3 min

How We Were Raised Impacts How We Parent

The father-daughter dance at my wedding was awkward. 

Dad had just given a speech. It was well-written, thoughtful, and emotional. He blubbered his way through it and took extra long pauses as he choked back tears. But while he spoke thoughtfully to my husband Sam, he didn’t say a single word to me or about me. The last line of his speech was, “I didn’t know why Sam wanted to be with my daughter and now I know... it’s because they’re perfect for each other.” 

To everyone watching it was a sweet line. To me it was a sinking realization: my Dad doesn’t know me that well.

As we met each other on the dance floor, he asked, “How was it? Was it okay?” 

It was clear my Dad’s intention was to make sure Sam knew how much he approved. All week long Dad kept saying stupid things he thought were funny but were not funny. Like at the rehearsal when he walked me down the aisle and upon handing me off to my fiance asked, “You sure you want to do this?”

So as we danced and everyone watched, I felt uncomfortable and sad. We had nothing to say to each other because our relationship was a bit superficial. 

Our experiences with our parents, good and bad, shape how we want to raise our kids. There are things my parents did I want to imitate and things I don't want to imitate. Mostly the latter. 

When I was 21 years old and had my heart broken for the first time, I curled up in a ball on my parent’s back porch and sobbed uncontrollably. Years later, Mom told me Dad saw me back there. When I asked him about it, he shuddered, remembering, and said he didn’t know what to do. 

I’m not angry at my Dad. It’s not that he didn’t want to comfort me. It’s that he didn’t know how.

I think about my son George. If he was crying - for any reason - I wouldn’t turn away. I would go to him. I would be there for him. But there’s a fear of overcompensating. My parents rarely showed emotion or talked about their feelings. I don’t want to take it to the opposite extreme and be overbearing with my son. What if I share too much and ruin any chance of a good, healthy relationship?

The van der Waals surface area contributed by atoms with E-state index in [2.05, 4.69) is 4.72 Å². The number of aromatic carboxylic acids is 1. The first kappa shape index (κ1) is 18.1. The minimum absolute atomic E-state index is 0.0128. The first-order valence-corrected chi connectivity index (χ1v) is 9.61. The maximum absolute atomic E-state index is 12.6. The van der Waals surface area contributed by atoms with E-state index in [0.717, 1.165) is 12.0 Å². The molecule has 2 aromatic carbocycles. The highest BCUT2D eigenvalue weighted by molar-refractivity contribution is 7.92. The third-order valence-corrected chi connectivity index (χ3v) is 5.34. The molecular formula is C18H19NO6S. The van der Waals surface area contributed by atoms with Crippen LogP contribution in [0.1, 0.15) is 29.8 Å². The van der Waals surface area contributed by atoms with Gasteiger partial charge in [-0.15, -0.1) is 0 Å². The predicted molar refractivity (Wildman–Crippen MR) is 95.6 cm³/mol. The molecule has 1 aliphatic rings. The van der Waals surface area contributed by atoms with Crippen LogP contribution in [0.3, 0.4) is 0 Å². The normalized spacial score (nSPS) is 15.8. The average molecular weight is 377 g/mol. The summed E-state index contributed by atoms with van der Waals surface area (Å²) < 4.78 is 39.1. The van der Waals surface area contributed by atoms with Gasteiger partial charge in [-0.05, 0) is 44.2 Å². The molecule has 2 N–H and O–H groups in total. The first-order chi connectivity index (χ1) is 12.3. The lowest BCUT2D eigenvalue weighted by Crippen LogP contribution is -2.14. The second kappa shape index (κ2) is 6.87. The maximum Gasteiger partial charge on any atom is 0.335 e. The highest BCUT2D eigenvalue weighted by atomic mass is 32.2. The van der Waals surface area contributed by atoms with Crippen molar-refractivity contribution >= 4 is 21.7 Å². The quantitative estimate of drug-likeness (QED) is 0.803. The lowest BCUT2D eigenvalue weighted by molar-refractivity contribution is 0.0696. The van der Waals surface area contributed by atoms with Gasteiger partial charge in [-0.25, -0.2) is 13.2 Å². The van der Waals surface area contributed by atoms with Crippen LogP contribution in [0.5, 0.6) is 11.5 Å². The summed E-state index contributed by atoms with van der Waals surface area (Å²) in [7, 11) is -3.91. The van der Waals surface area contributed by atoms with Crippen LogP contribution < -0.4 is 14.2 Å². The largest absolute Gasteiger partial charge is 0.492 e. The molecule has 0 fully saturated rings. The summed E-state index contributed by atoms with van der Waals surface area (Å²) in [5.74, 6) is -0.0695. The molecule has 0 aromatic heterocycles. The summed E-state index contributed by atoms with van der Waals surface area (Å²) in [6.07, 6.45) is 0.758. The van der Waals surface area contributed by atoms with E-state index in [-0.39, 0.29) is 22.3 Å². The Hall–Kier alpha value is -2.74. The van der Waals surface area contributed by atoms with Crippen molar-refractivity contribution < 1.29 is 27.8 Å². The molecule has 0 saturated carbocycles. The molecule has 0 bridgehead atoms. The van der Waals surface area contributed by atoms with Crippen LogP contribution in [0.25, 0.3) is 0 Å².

Parenting is the greatest responsibility. Thanks to my parents, I’m hard-working, independent, and have the confidence and ability to find common ground with nearly anyone I meet. But there’s so much I want for George that my parents never provided. And there’s so much I want for him to get out of this life. I feel enormous pressure to get it right. Mom told me, “You’re not going to get everything right.” And I’m sure this is true. 

What I can do is focus on what really matters. I want George to be independent and fulfilled. I want him to feel safe and loved. I want him to love learning and reading. I want him to understand personal finance. 

When it comes to putting things into practice, I try to take it day by day. Sam and I are striving towards fulfillment in our own lives and George will hopefully see that. We tell him we love him countless times throughout the day and never plan to stop (at some point I might need to cut back on all the kisses and hugs). We read to him constantly, sometimes children’s books, sometimes whatever I’m reading because he seems to like it regardless of the content. We plan on giving him an allowance and Sam is giddy to teach him about personal finance. And we have an ever-growing list of books on parenting that we’re eager to read and learn from so that we can continually grow and become better parents. 

And if he ever gets married and we meet each other on the dance floor for the mother-son dance, I want George to feel better than I did. If we don’t speak as we’re swaying back and forth, I hope it’s because we are so comfortable together in silence. Not because it’s awkward.


Thanks to Florian Maganza and Bryce Longton for feedback on this essay.